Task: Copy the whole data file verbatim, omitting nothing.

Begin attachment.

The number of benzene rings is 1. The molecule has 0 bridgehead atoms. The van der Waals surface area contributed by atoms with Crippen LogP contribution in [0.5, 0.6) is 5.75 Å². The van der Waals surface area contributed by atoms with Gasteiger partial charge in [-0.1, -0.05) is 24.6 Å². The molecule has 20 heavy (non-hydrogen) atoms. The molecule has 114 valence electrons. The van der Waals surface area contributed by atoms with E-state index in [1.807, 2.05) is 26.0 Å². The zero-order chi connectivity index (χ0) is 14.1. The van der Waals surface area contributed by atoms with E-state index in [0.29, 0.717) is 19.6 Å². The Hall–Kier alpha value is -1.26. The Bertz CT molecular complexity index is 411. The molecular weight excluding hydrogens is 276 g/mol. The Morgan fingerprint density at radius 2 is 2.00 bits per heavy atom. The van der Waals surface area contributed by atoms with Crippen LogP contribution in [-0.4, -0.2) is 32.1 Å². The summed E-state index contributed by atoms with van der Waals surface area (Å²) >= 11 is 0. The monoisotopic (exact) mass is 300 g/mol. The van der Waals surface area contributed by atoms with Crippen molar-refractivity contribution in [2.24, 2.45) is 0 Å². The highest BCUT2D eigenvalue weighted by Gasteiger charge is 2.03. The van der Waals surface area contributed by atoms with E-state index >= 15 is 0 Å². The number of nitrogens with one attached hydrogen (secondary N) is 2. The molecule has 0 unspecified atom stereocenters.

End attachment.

The number of benzene rings is 1. The molecule has 0 bridgehead atoms. The van der Waals surface area contributed by atoms with Crippen LogP contribution in [0.5, 0.6) is 5.75 Å². The van der Waals surface area contributed by atoms with Gasteiger partial charge in [-0.1, -0.05) is 24.6 Å². The molecule has 20 heavy (non-hydrogen) atoms. The molecule has 114 valence electrons. The van der Waals surface area contributed by atoms with E-state index in [1.807, 2.05) is 26.0 Å². The zero-order chi connectivity index (χ0) is 14.1. The van der Waals surface area contributed by atoms with E-state index in [0.29, 0.717) is 19.6 Å². The Hall–Kier alpha value is -1.26. The Bertz CT molecular complexity index is 411. The molecular weight excluding hydrogens is 276 g/mol. The Morgan fingerprint density at radius 2 is 2.00 bits per heavy atom. The van der Waals surface area contributed by atoms with Crippen LogP contribution in [-0.4, -0.2) is 32.1 Å². The summed E-state index contributed by atoms with van der Waals surface area (Å²) >= 11 is 0. The monoisotopic (exact) mass is 300 g/mol. The van der Waals surface area contributed by atoms with Crippen molar-refractivity contribution in [2.24, 2.45) is 0 Å². The highest BCUT2D eigenvalue weighted by Gasteiger charge is 2.03. The van der Waals surface area contributed by atoms with E-state index >= 15 is 0 Å². The number of nitrogens with one attached hydrogen (secondary N) is 2. The molecule has 0 unspecified atom stereocenters.